Yesterday I spoke with SWERY, and today I’m going to be speaking to Kenichi Nishi and Koji Igarashi.

Iga-san! Y’know, recently, Iga-san became very good friends with me. Yesterday we were talking. And SWERY too! You know, I’ve worked with Nishi-san. He’s also very good.

All of these veteran developers I’m speaking to, including yourself, have become indie now – after previously making bigger games at bigger companies with bigger budgets. Do you think it has to do with having more creative freedom in the Japanese game industry or some other reason?

Hmm. I don’t know, because sometimes I’ll find out about developers who are working with a bigger company, and they seem like they have a free mind and are making very good, strange games in that company. And I say: that’s good!

I think it just depends on their character. Really, I’m not good at working with people who have lots of money or producers – well, sometimes I can find a good producer, but I can’t work in big companies. But really – this story is about me. I don’t know whether it is okay for other people or not. My feeling is that you should have a spirit of freedom. And now, everybody – big companies and small companies, and even junior high school-aged people and university students – everybody is fighting in the same place, now. So the most important thing isn’t being an indie – it’s about having freedom in mind and spirit.

For me, being an indie developer helped me spread my ideas and constantly think about new games. But other people work better in bigger companies, and some people can do Kickstarters with a huge audience. But I’m not good with having a big audience. I couldn’t control a Kickstarter – I would run away from that atmosphere. [Laughter] I feel this situation I’m in makes me make a good game.

I dunno – Nishi and Igarashi-san and SWERY – they are doing their best, and I respect them very much. Maybe… maybe they’re also happy to be indie.

So it’s true that a lot of big names like you mentioned are quitting big companies and becoming indies, but the point is that there are definitely people who are much happier that way – but there’s also people who it doesn’t work out for. So the real answer to your question is: I don’t know.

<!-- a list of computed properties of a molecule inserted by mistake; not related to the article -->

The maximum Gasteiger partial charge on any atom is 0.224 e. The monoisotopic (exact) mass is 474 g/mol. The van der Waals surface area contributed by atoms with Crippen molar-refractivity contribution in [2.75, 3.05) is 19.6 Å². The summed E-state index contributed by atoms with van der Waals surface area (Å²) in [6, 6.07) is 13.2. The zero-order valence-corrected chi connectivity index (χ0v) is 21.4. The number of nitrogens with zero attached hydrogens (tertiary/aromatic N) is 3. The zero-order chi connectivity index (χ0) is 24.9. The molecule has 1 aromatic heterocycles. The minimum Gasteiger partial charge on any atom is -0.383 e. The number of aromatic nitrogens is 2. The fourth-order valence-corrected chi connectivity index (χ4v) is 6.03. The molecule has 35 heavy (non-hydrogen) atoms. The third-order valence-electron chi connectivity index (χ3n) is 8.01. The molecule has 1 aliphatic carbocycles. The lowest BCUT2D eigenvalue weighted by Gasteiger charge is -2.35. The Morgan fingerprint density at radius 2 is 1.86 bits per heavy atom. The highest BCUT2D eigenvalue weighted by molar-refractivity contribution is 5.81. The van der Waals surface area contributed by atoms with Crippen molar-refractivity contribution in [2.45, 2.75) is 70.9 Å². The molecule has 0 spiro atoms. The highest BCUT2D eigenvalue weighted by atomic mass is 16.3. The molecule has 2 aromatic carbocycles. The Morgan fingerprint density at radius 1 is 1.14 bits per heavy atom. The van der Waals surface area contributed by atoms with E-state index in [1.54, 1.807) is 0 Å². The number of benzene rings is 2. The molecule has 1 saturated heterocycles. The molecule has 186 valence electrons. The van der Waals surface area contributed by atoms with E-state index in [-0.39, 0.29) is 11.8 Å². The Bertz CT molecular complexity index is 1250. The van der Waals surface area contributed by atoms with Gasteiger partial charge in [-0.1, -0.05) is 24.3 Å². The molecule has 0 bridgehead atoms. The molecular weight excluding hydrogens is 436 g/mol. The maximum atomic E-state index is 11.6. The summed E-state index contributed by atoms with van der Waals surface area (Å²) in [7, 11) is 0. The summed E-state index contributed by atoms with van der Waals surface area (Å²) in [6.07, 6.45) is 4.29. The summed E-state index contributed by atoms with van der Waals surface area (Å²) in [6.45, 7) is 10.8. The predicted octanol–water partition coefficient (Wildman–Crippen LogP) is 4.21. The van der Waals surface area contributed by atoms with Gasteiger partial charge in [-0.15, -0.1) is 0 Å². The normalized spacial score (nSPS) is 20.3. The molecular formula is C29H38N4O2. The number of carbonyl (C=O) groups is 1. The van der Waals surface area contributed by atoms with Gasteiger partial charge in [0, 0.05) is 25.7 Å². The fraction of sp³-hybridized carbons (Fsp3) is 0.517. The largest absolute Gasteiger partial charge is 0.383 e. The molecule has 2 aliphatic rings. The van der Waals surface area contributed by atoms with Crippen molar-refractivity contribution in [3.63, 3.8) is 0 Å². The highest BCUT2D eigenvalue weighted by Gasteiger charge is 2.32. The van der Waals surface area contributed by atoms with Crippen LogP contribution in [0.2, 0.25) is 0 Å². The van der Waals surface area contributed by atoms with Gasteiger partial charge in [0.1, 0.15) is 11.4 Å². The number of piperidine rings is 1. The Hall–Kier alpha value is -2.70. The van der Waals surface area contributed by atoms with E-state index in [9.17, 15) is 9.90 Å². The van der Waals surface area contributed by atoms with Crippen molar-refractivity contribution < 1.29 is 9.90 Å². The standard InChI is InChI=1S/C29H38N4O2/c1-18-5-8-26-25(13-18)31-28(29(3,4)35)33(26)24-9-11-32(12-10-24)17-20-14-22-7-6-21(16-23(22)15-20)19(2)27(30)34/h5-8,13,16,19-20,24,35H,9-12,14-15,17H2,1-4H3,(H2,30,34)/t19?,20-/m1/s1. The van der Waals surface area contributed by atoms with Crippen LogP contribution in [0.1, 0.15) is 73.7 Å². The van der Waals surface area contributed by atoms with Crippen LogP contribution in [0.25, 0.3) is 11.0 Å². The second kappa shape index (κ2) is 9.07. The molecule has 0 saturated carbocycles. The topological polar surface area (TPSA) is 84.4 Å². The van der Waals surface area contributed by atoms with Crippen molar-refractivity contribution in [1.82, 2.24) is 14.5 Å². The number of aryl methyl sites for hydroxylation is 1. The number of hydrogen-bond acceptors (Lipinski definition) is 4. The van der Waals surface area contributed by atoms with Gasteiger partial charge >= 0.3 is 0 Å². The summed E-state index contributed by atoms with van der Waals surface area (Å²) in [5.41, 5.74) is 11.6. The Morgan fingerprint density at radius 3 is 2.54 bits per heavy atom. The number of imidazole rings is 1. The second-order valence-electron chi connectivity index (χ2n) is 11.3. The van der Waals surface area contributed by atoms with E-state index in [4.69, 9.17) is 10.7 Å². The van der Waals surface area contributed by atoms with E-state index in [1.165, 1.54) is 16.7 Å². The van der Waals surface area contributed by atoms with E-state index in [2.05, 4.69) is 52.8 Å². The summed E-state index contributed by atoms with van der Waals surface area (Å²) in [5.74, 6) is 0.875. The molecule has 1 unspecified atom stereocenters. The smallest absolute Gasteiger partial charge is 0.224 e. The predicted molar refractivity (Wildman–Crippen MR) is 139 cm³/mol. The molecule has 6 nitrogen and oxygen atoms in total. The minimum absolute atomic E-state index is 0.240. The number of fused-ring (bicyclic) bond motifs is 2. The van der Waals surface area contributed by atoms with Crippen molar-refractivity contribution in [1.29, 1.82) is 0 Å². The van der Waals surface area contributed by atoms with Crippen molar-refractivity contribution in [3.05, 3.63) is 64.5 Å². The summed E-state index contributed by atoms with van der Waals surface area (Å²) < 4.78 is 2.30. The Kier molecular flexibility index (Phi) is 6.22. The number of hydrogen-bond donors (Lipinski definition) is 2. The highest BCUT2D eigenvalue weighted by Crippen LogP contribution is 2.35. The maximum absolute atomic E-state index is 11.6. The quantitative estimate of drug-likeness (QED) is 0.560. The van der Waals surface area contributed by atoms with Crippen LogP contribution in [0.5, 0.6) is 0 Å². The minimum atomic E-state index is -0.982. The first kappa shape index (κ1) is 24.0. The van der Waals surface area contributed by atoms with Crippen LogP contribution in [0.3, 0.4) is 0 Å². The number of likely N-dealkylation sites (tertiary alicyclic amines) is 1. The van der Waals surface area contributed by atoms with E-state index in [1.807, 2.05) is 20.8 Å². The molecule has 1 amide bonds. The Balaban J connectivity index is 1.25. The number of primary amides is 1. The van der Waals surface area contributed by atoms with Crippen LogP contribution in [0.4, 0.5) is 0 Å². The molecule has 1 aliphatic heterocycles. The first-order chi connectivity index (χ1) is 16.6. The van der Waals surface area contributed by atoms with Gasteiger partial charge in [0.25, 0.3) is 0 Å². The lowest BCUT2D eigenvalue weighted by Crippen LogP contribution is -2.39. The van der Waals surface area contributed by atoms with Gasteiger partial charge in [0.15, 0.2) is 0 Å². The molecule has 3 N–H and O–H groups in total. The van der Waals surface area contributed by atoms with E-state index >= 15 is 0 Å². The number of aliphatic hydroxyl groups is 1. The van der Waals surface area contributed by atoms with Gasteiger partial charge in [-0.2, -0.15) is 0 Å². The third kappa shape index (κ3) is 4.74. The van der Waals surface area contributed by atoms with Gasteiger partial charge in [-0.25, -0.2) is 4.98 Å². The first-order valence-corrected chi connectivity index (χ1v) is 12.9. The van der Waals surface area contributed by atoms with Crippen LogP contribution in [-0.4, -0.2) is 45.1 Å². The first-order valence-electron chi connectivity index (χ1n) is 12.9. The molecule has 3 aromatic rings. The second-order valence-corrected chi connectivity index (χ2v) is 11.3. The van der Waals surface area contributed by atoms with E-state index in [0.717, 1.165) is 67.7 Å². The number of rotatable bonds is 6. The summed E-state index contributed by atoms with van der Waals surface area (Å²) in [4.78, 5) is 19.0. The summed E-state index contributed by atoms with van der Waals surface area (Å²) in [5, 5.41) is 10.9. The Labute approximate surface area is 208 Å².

Love & Peace: Interview with Yoshiro Kimura, Part Two

I remember in an interview from a long time ago you mentioned wanting to make a sequel to Chulip set in America.

You know everything!

I love American downtown-style areas, so that’s where I would want a sequel to take place. But at the same time, Chulip is Chulip: a Japanese boy kissing everybody in the neighbourhood – this is a funny idea. But I don’t know that an American boy kissing everybody is a good idea, because people in America do kiss each other.

Did you know Japanese people don’t kiss each other? That’s why I made Chulip. But you guys have a culture where you can kiss each other – not only lovers; but your father or mother.

Yeah – friends and family.

I mixed this culture with a Japanese atmosphere – that’s how I created Chulip. If I made Chulip in the US, I don’t know what the point would be.

If you made a sequel, would all the characters be based on people you’ve met in real life, like the first Chulip game?

Ahh, yes! It’s good – I can meet them again! [Laughter]

I love the characters I invented. They’re like real creatures. Sometimes, they appear in my dreams. The doctor, the old uncle, the barman, the salaryman…

I want to make another roleplaying game in the future, like Chulip or Moon. I’m not doing a Kickstarter, but all the same – if Black Bird sells well, I can make one more roleplaying game. I dunno! [Laughter]

For making a roleplaying game, I need more than one year at least, so I need money to keep my team and my living situation. It’s very important for me to sell Million Onion Hotel, Dandy Dungeon and now Black Bird. If it plays well with the audience, then they think “Ah! I want more of his games!” Maybe then I can make one more Chulip – one more roleplaying game.

Are you saying that you would only make one more game if Black Bird sells well, or that you would keep making games as long as they keep selling?

If Black Bird sells well, I can make one more game, and if that sells well I can keep continuing like that.